The vibration motor is another deficiency of this device; compared to the S21, the vibrations on the A52 feel loose and janky, but that’s one of the trade-offs Samsung decided to make.
When it comes to battery life, however, the A52 is probably the best device in this price range to choose if you want a true two-day phone. Samsung packed a beastly 4,500mAh cell on this phone, and with its 1080p display and lower wattage processor, the A52 delivers the most consistent battery life across the board.
On typical use, you can expect to use this phone well into the next day without plugging it in, and even with every battery-hungry feature enabled like max brightness and 120Hz, it still took me much effort to kill this device in a day; it’s that good.
Overall, the Galaxy A52 is a usable mid-range device that can consistently deliver adequate power for daily use. The 120Hz panel helps give off the impression of a more powerful device; coupled with its large battery, most users are going to love using this phone.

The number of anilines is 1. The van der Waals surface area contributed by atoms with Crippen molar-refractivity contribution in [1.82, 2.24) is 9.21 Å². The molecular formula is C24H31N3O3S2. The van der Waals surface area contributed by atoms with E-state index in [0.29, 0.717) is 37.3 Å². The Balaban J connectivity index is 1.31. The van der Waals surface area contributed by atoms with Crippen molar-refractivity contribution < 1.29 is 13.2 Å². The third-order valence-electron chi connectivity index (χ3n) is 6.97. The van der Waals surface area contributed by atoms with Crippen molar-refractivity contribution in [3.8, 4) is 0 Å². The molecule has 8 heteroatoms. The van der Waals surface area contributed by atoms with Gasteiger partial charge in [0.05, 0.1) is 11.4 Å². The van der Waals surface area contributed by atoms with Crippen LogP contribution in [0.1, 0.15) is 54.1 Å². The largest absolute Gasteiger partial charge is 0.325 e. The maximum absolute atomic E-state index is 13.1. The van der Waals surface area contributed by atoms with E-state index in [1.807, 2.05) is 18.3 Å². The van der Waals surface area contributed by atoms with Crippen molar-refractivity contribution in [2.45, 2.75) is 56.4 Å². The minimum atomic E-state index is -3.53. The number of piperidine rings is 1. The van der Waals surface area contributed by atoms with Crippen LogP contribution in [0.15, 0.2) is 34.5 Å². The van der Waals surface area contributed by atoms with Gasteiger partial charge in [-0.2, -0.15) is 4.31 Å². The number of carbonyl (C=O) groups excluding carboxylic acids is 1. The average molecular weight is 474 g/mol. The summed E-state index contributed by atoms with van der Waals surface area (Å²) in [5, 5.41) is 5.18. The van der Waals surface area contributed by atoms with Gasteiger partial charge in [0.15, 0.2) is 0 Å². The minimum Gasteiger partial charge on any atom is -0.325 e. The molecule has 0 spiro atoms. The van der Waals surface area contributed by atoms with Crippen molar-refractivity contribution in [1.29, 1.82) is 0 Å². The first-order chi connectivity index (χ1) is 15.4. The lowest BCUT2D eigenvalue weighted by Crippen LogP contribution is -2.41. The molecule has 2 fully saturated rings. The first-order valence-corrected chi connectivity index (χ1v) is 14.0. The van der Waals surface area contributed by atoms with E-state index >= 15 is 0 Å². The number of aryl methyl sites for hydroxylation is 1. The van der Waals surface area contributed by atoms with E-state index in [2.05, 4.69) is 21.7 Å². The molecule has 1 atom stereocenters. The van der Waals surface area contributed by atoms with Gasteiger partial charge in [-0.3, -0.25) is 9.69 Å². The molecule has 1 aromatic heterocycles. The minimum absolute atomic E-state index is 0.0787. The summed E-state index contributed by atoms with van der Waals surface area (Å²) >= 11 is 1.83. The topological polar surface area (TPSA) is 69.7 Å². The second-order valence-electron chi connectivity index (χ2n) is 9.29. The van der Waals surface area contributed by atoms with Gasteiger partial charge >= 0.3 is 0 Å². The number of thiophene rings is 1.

Should You Buy the Samsung Galaxy A52 5G?
For the most part, Samsung pulled the right strings in making the A52 an excellent midrange device; the screen is large, vibrant, and snappy, the battery life is just plain incredible, and the camera delivers sufficient quality that rounds out this phone’s experience.
The main competitor of this phone isn’t from another brand, but from Samsung itself. The Galaxy A52 exists in a space where you can still pick up the S20 FE, and if the rumors are true, Samsung is set to release the Galaxy S21 FE later this summer, and the price difference between the S20 FE and the A52 is marginally thin, especially if you consider the promotions Samsung and its carriers run all year-round.
I recommend the Galaxy A52 for what it delivers at this price point, but you would have to be constrained to this device’s specific pricing to consider it over Samsung’s other offerings—like the S20 FE—which is arguably more competitive.